So clearly, it’s ridiculous to say that Trump is sending any kind of hidden signal other than, “I really respect Jewish people, consider them colleagues, and rely on them for some pretty important stuff.”

Take, for example, the radical and ridiculous attack on Trump by Steven Goldstein of the Anne Frank Center for Mutual Respect, who said, “Make no mistake: The antisemitism coming out of this administration is the worst we have ever seen from any administration. The White House repeatedly refused to mention Jews in its Holocaust remembrance, and had the audacity to take offense when the world pointed out the ramifications of Holocaust denial.”

Antisemitism coming out of this administration is the worst ever? Who, pray tell, is it coming from? The president’s son-in-law, who is an orthodox Jew and comes from a family famous for its support for Jewish causes? Is it coming, perhaps, from Jason Greenblatt, another senior adviser to the president who is also an orthodox Jew completely invested in Jewish life? Is the antisemitism coming from David Friedman, Trump’s nominee for America’s ambassador to Israel, also orthodox and a huge supporter of Jewish causes?

What we’re left with is this: The Trump administration was late to condemn the growing tide of antisemitism in America and the president’s strong condemnation that came at the National Museum of African-American History should have come earlier. That is a legitimate criticism and it is good that the president has now stepped up. Likewise, it was absurd not to focus on the Jewish nature of the Holocaust in the White House statement for Holocaust Remembrance Day. These are valid concerns that the administration must correct.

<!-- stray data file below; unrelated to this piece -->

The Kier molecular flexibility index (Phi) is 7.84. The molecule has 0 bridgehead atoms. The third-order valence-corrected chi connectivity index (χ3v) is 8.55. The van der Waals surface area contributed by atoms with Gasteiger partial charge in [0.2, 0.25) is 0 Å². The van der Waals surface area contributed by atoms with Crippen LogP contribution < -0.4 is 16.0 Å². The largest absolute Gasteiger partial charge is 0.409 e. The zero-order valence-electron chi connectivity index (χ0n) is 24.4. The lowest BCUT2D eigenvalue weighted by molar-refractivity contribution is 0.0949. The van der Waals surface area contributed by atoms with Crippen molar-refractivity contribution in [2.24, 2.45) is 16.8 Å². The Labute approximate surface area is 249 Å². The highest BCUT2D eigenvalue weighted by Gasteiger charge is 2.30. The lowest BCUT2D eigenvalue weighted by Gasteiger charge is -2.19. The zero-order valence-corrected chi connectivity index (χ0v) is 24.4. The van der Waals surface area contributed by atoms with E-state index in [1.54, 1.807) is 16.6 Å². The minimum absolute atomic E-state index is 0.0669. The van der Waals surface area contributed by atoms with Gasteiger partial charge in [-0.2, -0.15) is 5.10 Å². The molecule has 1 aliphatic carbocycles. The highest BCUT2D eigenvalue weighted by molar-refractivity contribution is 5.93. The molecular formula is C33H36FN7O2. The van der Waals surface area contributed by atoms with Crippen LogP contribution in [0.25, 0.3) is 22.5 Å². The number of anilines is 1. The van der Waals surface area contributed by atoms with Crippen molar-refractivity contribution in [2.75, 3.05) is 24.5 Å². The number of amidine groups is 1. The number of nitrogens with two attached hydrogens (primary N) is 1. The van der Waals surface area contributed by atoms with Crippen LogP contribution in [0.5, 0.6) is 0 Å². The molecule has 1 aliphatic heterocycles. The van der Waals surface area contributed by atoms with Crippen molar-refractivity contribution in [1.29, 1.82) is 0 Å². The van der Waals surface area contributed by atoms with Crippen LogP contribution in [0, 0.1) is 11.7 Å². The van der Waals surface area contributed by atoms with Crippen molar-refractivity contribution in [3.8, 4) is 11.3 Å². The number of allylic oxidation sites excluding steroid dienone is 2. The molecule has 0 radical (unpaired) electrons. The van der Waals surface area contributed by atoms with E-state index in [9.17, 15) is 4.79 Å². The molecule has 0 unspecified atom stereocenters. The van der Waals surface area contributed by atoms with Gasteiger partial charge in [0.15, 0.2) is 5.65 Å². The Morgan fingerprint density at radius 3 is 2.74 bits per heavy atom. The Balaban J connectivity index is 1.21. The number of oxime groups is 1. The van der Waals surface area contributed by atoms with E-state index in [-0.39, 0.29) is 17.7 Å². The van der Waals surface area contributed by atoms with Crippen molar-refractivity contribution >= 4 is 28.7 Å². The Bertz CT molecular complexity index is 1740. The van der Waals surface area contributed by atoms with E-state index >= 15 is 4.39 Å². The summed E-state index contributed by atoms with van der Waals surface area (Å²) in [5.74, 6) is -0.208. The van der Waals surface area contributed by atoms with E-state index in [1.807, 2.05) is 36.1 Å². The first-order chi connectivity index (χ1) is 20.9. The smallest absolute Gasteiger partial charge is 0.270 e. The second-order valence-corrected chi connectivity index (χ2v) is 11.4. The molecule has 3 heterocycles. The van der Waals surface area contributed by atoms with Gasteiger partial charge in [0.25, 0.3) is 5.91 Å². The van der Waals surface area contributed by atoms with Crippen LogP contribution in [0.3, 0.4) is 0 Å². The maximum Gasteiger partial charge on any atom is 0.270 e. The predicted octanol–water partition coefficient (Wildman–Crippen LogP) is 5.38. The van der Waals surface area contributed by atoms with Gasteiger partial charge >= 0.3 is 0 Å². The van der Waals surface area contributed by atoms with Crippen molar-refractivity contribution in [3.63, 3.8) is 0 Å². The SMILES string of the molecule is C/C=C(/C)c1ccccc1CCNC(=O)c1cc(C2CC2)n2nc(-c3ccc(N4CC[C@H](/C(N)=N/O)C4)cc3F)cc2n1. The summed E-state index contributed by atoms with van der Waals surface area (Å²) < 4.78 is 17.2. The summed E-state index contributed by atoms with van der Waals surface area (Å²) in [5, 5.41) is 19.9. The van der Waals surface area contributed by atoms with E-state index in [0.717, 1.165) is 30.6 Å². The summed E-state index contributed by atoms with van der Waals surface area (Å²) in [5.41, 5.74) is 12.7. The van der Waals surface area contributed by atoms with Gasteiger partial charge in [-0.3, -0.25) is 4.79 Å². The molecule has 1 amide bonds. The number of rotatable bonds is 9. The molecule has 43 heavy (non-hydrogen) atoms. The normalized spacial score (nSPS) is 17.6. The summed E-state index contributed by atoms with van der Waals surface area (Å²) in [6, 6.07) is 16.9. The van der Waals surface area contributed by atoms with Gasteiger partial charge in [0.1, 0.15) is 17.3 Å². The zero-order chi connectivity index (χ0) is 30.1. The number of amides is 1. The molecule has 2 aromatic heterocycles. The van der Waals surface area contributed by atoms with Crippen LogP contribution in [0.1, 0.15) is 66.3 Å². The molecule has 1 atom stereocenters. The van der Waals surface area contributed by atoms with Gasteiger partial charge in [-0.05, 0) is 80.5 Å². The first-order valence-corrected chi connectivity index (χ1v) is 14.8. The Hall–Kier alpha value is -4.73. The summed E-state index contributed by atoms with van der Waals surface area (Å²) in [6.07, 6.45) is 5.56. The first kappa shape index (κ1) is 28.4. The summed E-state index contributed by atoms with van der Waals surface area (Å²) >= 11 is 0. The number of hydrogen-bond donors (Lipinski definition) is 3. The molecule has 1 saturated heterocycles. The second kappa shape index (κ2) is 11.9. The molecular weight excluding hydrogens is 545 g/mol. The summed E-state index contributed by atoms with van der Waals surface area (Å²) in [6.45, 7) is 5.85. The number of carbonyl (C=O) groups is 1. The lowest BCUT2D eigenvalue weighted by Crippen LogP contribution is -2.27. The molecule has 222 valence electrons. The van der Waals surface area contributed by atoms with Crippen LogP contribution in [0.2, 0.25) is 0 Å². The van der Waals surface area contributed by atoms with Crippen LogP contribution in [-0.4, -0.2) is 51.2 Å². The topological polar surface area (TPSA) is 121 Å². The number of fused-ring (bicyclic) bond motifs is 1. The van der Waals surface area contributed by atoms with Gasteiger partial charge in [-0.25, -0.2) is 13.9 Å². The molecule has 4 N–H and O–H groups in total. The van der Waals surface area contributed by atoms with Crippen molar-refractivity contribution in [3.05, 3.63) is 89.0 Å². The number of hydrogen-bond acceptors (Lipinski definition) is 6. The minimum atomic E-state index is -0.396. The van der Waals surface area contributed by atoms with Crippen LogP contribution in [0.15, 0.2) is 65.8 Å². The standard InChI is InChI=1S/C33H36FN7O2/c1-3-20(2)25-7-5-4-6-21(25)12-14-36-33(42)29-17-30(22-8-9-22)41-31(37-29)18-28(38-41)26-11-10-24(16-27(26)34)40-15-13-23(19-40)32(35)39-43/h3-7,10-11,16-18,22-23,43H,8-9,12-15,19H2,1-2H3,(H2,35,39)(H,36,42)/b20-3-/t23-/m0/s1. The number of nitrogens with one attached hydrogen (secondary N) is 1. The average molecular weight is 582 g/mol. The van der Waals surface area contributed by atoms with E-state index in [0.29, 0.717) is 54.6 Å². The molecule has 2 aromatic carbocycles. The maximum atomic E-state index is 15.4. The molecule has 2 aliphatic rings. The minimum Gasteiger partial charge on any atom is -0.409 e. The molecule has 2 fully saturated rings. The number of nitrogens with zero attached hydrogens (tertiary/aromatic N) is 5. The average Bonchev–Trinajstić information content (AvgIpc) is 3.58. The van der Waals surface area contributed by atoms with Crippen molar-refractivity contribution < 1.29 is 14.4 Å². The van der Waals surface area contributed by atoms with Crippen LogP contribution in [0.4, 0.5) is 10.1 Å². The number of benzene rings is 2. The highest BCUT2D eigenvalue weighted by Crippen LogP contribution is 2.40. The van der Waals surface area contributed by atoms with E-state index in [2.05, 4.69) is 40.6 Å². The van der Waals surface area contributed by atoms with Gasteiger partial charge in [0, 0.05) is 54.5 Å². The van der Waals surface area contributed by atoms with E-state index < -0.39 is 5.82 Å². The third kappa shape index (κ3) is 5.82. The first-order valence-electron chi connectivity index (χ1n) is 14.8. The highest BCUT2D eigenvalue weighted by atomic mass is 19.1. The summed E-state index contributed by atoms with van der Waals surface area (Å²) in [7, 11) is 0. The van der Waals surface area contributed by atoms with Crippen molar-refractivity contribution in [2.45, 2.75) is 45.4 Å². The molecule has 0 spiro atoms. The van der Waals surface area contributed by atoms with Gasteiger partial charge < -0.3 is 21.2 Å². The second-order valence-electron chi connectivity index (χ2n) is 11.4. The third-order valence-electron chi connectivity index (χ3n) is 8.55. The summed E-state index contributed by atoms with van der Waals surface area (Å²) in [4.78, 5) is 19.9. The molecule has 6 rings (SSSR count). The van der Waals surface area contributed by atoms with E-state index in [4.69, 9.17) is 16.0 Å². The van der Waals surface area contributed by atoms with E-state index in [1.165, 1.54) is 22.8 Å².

Beyond strong statements, the administration should, as Alan Dershowitz recommended, immediately establish a Justice Department task force to investigate the growing threats against Jewish institutions and the vandalism against Jewish cemeteries. These are serious matters that must be addressed with actions and not just words.

But amidst these genuine concerns, people like Goldstein — who are throwing hysterics and making the most vile accusations against Trump — would do well to ponder that President Obama never once criticized Iran’s threats of annihilation against the Jewish people. Even while he brought Iran out of decades-old diplomatic isolation and gave the world’s foremost state-sponsor of terror $150 billion dollars in unfrozen assets, President Obama never once demanded that, as a precondition to any deal, Iran must stop threatening six million Jews in Israel with extermination. Furthermore, while President Obama was abstaining from defending Israel at the United Nations Security Council against a blatantly antisemitic and anti-Israel resolution in the last weeks of his presidency, President-elect Trump was publicly condemning that same resolution and defending the Jewish state. And President Trump has been extremely forceful in warning Iran about their ballistic missile violations, missiles which the Iranians proudly proclaim are aimed at Israel.

So when accusing a man of being an antisemite, let’s be a bit factual, lest we falsely libel friends and label allies as foes.

Shmuley Boteach, “America’s Rabbi,” whom The Washington Post calls “the most famous Rabbi in America,” is the international bestselling author of 30 books including his most recent “The Israel Warrior.” Follow him on Twitter @RabbiShmuley.